Of ebook readers and kindling

Yes, the Kindle; crazy name, crazy product?

There’s a lot of talk about it. There are essentially two camps:-

1. It’s great, a real space time and tree saver

2. It’s not great, a DRM’d up overpriced waste

I wonder if ebooks are an answer to a problem that doesn’t exist. Or, if it does exist, isn’t seen as so..problematic. People seem happy enough with print books, and the much vaunted advantages of ebooks don’t grab them. As was pointed out by an Amazon forum post, a lot of people don’t see the need to carry 200 books at a time.

As Michael notes, there is also the issue of public lending right for libraries to manage before they can really get on board with ebooks. And proprietary file formats are also a problem; which ones do you buy to lend?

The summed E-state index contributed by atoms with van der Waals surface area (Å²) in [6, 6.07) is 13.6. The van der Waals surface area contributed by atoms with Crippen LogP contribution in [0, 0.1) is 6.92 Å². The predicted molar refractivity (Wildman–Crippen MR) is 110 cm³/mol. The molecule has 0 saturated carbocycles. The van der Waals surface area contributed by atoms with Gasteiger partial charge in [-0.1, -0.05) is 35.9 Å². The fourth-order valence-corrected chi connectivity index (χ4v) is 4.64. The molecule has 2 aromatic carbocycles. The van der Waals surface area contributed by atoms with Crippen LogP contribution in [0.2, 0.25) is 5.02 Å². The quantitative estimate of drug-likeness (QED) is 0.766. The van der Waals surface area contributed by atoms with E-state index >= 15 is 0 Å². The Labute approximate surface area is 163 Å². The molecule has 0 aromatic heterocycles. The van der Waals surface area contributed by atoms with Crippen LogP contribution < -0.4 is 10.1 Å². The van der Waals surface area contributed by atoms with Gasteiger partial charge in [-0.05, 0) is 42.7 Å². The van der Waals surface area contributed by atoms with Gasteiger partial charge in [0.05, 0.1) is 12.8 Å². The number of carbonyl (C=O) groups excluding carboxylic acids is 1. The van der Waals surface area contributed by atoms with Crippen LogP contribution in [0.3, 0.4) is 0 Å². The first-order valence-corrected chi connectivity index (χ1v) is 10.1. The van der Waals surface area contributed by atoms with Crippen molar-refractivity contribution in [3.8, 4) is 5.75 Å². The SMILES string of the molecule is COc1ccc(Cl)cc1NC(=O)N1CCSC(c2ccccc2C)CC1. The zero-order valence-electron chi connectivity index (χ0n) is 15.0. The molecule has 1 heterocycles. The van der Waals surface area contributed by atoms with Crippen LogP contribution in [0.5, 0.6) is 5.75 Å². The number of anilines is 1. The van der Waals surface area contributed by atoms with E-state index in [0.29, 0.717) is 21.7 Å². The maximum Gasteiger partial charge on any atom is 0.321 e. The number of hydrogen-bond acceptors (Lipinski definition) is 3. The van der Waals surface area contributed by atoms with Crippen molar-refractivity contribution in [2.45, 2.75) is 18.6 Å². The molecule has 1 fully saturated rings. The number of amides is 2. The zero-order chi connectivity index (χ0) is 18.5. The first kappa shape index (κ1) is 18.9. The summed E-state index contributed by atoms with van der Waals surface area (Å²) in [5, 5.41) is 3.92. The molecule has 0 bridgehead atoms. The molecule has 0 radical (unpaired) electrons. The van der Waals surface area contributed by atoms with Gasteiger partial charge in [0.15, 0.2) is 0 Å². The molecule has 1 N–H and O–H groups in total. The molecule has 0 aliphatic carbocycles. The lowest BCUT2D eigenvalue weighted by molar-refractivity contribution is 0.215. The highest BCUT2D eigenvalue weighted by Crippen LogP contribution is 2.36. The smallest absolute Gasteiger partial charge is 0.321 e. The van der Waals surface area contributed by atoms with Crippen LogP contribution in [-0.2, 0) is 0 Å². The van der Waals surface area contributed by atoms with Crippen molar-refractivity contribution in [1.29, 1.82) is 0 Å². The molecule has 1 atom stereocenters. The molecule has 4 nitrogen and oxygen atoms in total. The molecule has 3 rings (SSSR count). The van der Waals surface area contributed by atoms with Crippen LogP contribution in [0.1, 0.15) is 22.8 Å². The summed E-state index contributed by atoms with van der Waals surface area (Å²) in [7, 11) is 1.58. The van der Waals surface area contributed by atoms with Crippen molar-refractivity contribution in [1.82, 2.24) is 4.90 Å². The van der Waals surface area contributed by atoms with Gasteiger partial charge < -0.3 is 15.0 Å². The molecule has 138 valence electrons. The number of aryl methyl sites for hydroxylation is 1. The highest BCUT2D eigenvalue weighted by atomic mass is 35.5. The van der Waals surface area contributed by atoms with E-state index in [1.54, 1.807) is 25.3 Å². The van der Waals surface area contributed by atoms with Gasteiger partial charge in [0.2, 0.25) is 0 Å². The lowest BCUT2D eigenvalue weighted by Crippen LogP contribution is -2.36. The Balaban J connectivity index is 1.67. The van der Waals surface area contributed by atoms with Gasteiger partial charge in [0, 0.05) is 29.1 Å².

As for me, I won’t be getting one. I can see its place in the information ecology that’s developing; as a reader for academic texts, for access to encyclopaedic information. It’s just not a need I have right now.

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2 Responses to Of ebook readers and kindling

  1. T Scott says:

    You’re the first person that I’ve seen address what I think is the key issue — what is the problem that e-book readers are trying to solve? Portable readers for textbook material & reference material will probably have tremendous value as time goes on — but the content itself will be less and less book-like. For the purposes for which most people actually read books (as opposed to referring to them for specific bits of information), whether they be fiction or non-fiction, the print book works spectacularly well and despite its advances over previous readers, the kindle is still not even close to “almost as good”.

  2. […] librarians” and “managerialism”, about the impending doom of us all due to e-books , the internet etc… and there is no shortage of interesting and often opinionated books on […]

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